Second rowers out to prove a point in Super Rugby AU

Super Rugby - AU
Beth Newman Profile
by Beth Newman

Waratahs captain Rob Simmons says Australia's second rowers have a chance to prove critics wrong in Super Rugby AU after renewed speculation about tweaks to the Giteau Law.

Reports this week suggested that Wallabies coach Dave Rennie would have the latitude to pick one or two players from overseas for Test sides in the wake of an exodus of locks, especially.

Of last year's Wallabies World Cup locks only Simmons remains in Australia - Rory Arnold and Adam Coleman moved overseas after the World Cup and Izack Rodda walked away from his Reds deal in May and has since signed a deal in France.

Will Skelton is a name often brought up at national level but is another ineligible under the current laws after moving from English side Saracens to French team La Rochelle.

Lukhan Salakaia-Loto is playing second row for the Reds, with Harry Hockings departing along with Rodda, but was a blindside in the Test group in recent seasons.

The departure of those second rowers has led to growing concerns about a lack of depth in the department when it comes to picking a Wallabies side.

Simmons is the most experienced lock in Super Rugby AU, having notched his 100th Test last year.

The 30-year-old said the void in established second rowers was a chance for the next generation to show they are up to the challenge.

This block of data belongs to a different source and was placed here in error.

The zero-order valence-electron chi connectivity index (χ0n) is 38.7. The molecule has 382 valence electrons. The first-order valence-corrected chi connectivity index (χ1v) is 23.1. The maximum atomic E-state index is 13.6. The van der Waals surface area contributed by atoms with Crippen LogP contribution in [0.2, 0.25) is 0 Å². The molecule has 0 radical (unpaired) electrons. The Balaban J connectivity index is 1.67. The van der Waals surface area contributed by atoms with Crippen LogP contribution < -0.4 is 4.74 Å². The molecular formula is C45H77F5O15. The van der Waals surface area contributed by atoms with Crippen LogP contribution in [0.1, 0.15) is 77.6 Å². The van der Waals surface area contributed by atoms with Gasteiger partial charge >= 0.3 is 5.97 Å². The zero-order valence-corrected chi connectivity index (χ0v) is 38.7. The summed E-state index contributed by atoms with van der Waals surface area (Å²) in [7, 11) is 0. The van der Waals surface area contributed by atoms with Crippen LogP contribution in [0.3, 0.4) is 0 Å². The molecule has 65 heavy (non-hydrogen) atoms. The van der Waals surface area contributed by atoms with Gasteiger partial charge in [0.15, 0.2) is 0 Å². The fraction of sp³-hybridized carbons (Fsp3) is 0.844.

"I think I've seen it in multiple positions over the time," he said.

"It's when you have a lot of new guys who are untested in the arena, I think that's where that comment's coming from.

"I think it's a great opportunity for some young guys to really stand up and in a way prove that comment wrong, not proving any individual wrong, but prove that comment wrong.

"The beauty of the movement of players is you get to discover other players and someone comes out of the woodwork.

"I remember when I was young around the time George Gregan retired all of a sudden we had no halfbacks but I don't think I've ever seen the Wallabies with a bad halfback so I think there's going to be someone that's going to come and really put their mark on that jersey.

"Around the world, Australia has a lot of good locks."

Simmons has played his entire career in Australia, first with the Reds and then with the Waratahs, and said staying home was still the best way to entrench yourself in a Wallabies outfit.

"I still place a lot of importance on the Wallaby jersey, it's the pinnacle," he said.

"Playing for your country is the pinnacle of your game so to put yourself in the best position to do that I believe is to stay in Australia and do that.

"It's one, hard to be seen overseas but even if you're being seen, it's a different competition, you're not getting as much contact with the actual team until you land back here and it takes a very special player to be able to do it from afar."

The Waratahs take on the Force at the SCG on Saturday July 11, kicking off at 7:15pm AEST, LIVE on Foxtel, Foxtel Now and Kayo Sports. Buy a Kayo subscription here.